From: Zabinski, Patrick J. (firstname.lastname@example.org)
Date: Wed Dec 06 2000 - 10:29:40 PST
Linear output impedance does not improve noise (at that I am aware
of), but it does improve the shape of the waveform.
Most full-swing CMOS buffers rely on a source-series termination
scheme where the matching impedance is at the driver end and
the receiving end is high impedance. In such schemes, a half-amplitude
wave will propogate down the line, double in amplitude when it gets
to the high-impedance receiver, and reflect back to the driver.
The assumption is that the driver will then absorb the reflection,
because the driver's output impedance matches that of the line.
If your driver's impedance varies with amplitude (as most buffers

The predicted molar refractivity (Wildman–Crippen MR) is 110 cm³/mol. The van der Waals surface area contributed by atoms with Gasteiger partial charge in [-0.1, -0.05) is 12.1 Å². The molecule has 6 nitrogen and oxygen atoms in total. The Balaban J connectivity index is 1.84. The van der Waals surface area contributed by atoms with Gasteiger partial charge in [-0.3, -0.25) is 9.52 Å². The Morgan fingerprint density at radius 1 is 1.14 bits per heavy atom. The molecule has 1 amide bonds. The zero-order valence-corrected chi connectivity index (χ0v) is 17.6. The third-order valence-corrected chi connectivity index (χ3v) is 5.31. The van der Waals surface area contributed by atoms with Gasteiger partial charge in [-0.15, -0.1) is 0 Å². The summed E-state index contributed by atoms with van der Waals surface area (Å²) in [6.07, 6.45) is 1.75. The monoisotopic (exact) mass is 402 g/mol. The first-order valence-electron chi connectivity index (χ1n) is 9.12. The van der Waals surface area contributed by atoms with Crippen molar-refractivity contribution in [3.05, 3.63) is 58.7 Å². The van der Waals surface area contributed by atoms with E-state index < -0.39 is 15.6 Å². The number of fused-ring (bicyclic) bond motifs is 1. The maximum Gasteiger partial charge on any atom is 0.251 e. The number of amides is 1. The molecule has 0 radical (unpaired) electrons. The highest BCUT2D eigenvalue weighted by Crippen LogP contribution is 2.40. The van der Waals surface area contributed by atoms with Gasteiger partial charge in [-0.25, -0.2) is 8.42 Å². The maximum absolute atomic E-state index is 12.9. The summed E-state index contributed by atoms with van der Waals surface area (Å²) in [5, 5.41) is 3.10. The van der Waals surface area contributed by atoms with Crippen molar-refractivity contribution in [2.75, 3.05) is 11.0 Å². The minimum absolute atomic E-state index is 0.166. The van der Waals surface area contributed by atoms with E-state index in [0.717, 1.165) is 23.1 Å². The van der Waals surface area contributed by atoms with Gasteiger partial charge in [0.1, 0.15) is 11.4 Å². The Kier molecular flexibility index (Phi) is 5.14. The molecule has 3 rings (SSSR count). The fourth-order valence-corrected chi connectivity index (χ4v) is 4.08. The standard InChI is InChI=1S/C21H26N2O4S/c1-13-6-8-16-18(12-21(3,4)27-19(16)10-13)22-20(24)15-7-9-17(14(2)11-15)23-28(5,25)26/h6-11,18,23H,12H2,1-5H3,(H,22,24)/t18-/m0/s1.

do), then some of the reflected signal will get reflected from
the driver, and bounce back to the receiver (again). Generally,
the re-reflected signal amplitude is low, so it's not much of
a problem. However, if your driver is far from a good match,
your driver is improperly designed, or your data rate is such
that the re-reflected waves start to constructively add upon
each other, life can get interesting.
Anyway, in the grand scheme of things, the other issues/tricks
I mentioned are likely to be of more significance than this issue.
> I do not quite understand why linear output impedance can reduce noise
> or improve
> signal integrity ? You do not need to share the circuits anyway :)
> Are u talking about the dynamic output control implemented by
> some large
> companies ?
> If so, actually I also thought of this but perhaps as u said, it is a
> kind of proprietary, so I have
> to figure out the other way round.
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